Writing as a grindstone. Finished writing, unfinished writing, writing ideas, things that I'll never get round to writing, other things. Grinding it out, grinding away. Writing some more.
Saturday, October 08, 2016
The NZ state, making children vulnerable since way back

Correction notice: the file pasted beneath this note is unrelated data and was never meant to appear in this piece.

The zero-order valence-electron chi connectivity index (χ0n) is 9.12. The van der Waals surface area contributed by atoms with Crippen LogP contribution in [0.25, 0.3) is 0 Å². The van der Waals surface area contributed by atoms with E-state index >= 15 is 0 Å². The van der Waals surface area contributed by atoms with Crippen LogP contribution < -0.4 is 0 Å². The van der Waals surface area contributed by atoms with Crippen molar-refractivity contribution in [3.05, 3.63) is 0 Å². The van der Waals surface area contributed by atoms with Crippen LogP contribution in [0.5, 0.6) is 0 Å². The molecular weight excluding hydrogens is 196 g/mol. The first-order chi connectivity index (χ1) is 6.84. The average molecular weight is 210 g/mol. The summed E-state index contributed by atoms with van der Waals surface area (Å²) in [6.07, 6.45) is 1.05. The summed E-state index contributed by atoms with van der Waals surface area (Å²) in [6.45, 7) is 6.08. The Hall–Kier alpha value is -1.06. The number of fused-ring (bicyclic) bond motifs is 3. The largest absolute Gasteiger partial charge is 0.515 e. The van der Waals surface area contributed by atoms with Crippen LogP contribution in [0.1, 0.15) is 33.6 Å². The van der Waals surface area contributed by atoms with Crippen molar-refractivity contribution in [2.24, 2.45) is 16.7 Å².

I’m going to talk about the proposed changes to the Children, Young Persons and their Families Act, but before I do, I want to give a quick background. The context is necessary for understanding why the changes are so upsetting. Traditionally, Māori society is whānau centred, and Māori whānau are child centred. Whakapapa is at the heart of our philosophy, the relationship between tūpuna and mokopuna is especially celebrated in our literature, and our metaphors for identity and belonging are all about mothering. When Europeans arrived, some were appalled enough that they wrote about what terrible parents Māori were, especially Māori men, who were far too loving and attentive to children, not at all manly behaviour. (If you are interested in traditional Māori parenting, Mana Ririki produced a fantastic report) Over the next several decades, Europeans got stuck-in, teaching Māori parents good Christian spare-the-rod-spoil-the-child parenting, and teaching Māori men patriarchal family values. At the same time that the Crown took Māori wealth and resources, it imposed capitalism—the combined effect was impoverishment and chasing wages for survival (when my iwi, Ngāi Tahu, signed Te Tiriti they were responsible for almost all of Te Waipounamu, Rakiura and surrounding islands; between 1844 and 1860, they were forced to sell effectively all that land for less than £9000. In that short time, thousands of people who had been collectively self-supporting and self-determining became politically and financially dependent on the Europeans who had taken everything. Can you imagine how that felt?). Europeans introduced diseases that killed thousands (in the first 100 years of contact with Europeans, the Māori population fell from around 200 000 to 42 000. Can you imagine that—losing 80% of the population? How did whānau function?). The Crown dismantled Māori law and systems that kept whānau safe and healthy, criminalised tikanga, locked people up for trying to hold on to their land, banned te reo Māori from schools to stamp out not just te reo, but all the mātauranga that it carries. And Māori were still expected to fight for Britain in two horrific world wars. After a hundred years of this, Māori were still resilient. In the 1940s, research on Māori mental health focused on why Māori were so much healthier than Europeans (one third the incidence of mental disorder).1 Pākehā researchers’ explanation was that the whānau was such a nurturing mechanism that it was protecting Māori mental health from even the ongoing violence of colonisation. They predicted that as whānau structures were dismantled, Māori mental disease would increase to Pākehā rates. This could have been a turning point for Māori and Pākehā—where would we be if Pākehā had paid attention to their own researchers saying whānau are a healthier institution than nuclear families? Instead, the Crown has continued with policies to dismantle whānau, and privilege small family units that provide a dependent, mobile workforce. What I’m trying to show is that colonisation has treated generations of Māori to continuous violence, trauma after trauma after trauma. At the same time, the Crown has been dismantling our mechanisms of wellbeing—disconnecting us from our whenua, our whakapapa, our whānau. These experiences have created the situation we are in now, where some Māori whānau aren’t coping. That problem was clearly described in the 1987 report Puao-te-ata-tu commissioned by the Minister of Social Welfare. Already, Māori made up the majority of Social Welfare institutions’ clientele. Puao-te-ata-tu reported that institutional racism in the Department of Social Welfare, the Children and Young Persons Act and the courts made it impossible for those institutions to achieve their goals, and made recommendations that would have transformed those institutions from their philosophical foundations to their practices. Their recommendations included incorporating Māori values in all policies, and working with whānau, hapū and iwi for good outcomes. 30 years ago, Puao-te-ata-tu gave the Crown advice that could have turned this crisis around. One of the few recommendations that survived into practice was the priority in the CYPF Act 1989 for Māori children to stay within hapū or iwi. This is based on a Māori understanding of well-being, which recognises connectedness to whānau, whakapapa and culture as sources of wellness. It needs to be understood in the context of generations of Māori exposed to Crown policies and practices breaking those connections. Last year, the Crown appointed Children’s Commission published a report, State of Care 2015, looking at the performance of Child, Youth and Family. They say “We don’t know if children are better off as a result of state intervention. . . . the limited data we do have about health, education, and justice outcomes is concerning.” As bad as it is for many children in their care, Māori children are worse off. Again, although the majority of children referred to CYF and in care are Māori, CYF does not have and does not value the knowledge, skills and experience to work with Māori. Again, they recommended transforming CYF, including focusing on building cultural capacity and partnering with iwi. Since then, Anne Tolley has announced that CYF is broken, which I will come back to, and that it will be replaced by a Ministry for Vulnerable Children. From the moment she announced the name of the Ministry, it was clear she was not taking advice from people you might expect her to, like the Children’s Commissioner, who said the name was ‘stigmatising and labelling’ (Vulnerable Children's Minister Anne Tolley: 'I'll call it, 'my ministry'). Given that the State of Care 2015 report found CYF’s ability to provide for Māori children such a concern and recommended working with iwi, you might expect that would be prioritised. Given that we know the importance of culture and connectedness for well-being, you might expect that whānau would be prioritised. Instead, one of the first legislative changes is to remove two clauses, one that prioritises Māori children staying within their hapū and iwi, and another that considers the effect of decisions on the stability of Māori children’s whānau, hapū and iwi (Turia blasts 'racist' children's law). These two changes together take away all protection for connections to whakapapa. It’s as if Tolley is trying to alienate Māori. When I heard, I was so shocked I thought it was a mistake. I don’t understand it. CYF are bad at caring for children, and particularly bad at caring for Māori children. The majority of children in their ‘care’ are Māori. Two reports tell them to work with iwi, one tells them to ditch the monocultural approach and include Māori values at their heart. I would expect that to be the direction the Minister would move towards, even if glacially and superficially. Instead, she seems intent on pushing Māori away. Is this assimilationist step just monocultural arrogance (which Puao-te-ata-tu called institutional racism) and incompetence—importing models from overseas and ignoring history? The other possibility is that it is ideological. Tolley reacted strongly to the State of Care 2015 report—the system was broken and we needed to start again (eg, CYF system is ‘broken’, ‘It’s time for a clean break – CYF is gone’ says Tolley, ‘Horrifying’ outcomes for CYF kids warrant ‘a whole new model’ – Tolley). We don’t usually see ministers so scathing about their departments, even after bad reports. It’s uncommon enough that it reminded me of the time 5 years ago when we were told that ACC was broken, just before the announcement that private companies could compete for its work. Is it possible that this government is using the State of Care 2015 report as an excuse to remodel so private companies can contract to care for our children? Remember last year when Anne Tolley said she’d be happy for Serco to run social services for children (Anne Tolley still happy for Serco to run social services for children)? Or when she denied that Serco visited CYF facilities and had to apologise (Anne Tolley apologises over Serco link to Child, Youth and Family)? She then stated that “I'm not talking about putting any part of CYF's statutory responsibilities over to a private company” (Tolley: ‘No way’ Serco would run CYF), but something is going on. I don’t know why Tolley is proposing something so divisive and counter-productive. What makes it even stranger to me, is that the clauses she wants to remove are so weak. Social workers have told me that the clauses are largely ignored, but that they are important because they are the only tool whānau can use to fight bad decisions. I want to be clear, removing children from their whānau is violence. Sometimes, children’s parents aren’t coping, and children need to be protected. But the state has shown that it is not qualified to care for Māori. Iwi are putting their hands up (Iwi Leaders first to sign NZ covenant for children, Vulnerable kids win iwi, CYF pact), and have been for a long time. The authors of Puao-te-ata-tu argued that iwi should be making decisions for Māori children. Instead of setting up this strange new monocultural model, Tolley could be working out how to support iwi to take on that role. Whatever her reason for what she’s doing, whether it’s stupidity or ideology, the consequences are appalling—if we continue to fail Māori children in state care, we will continue generations of horrible outcomes. The thought of it makes me sick. (for more information, check out the Hands Off Our Tamariki facebook page) 1 Beaglehole, E and P Beaglehole 1947 Some Modern Maoris, New Zealand Council for Educational Research Series (Whitcombe and Tombs, Auckland)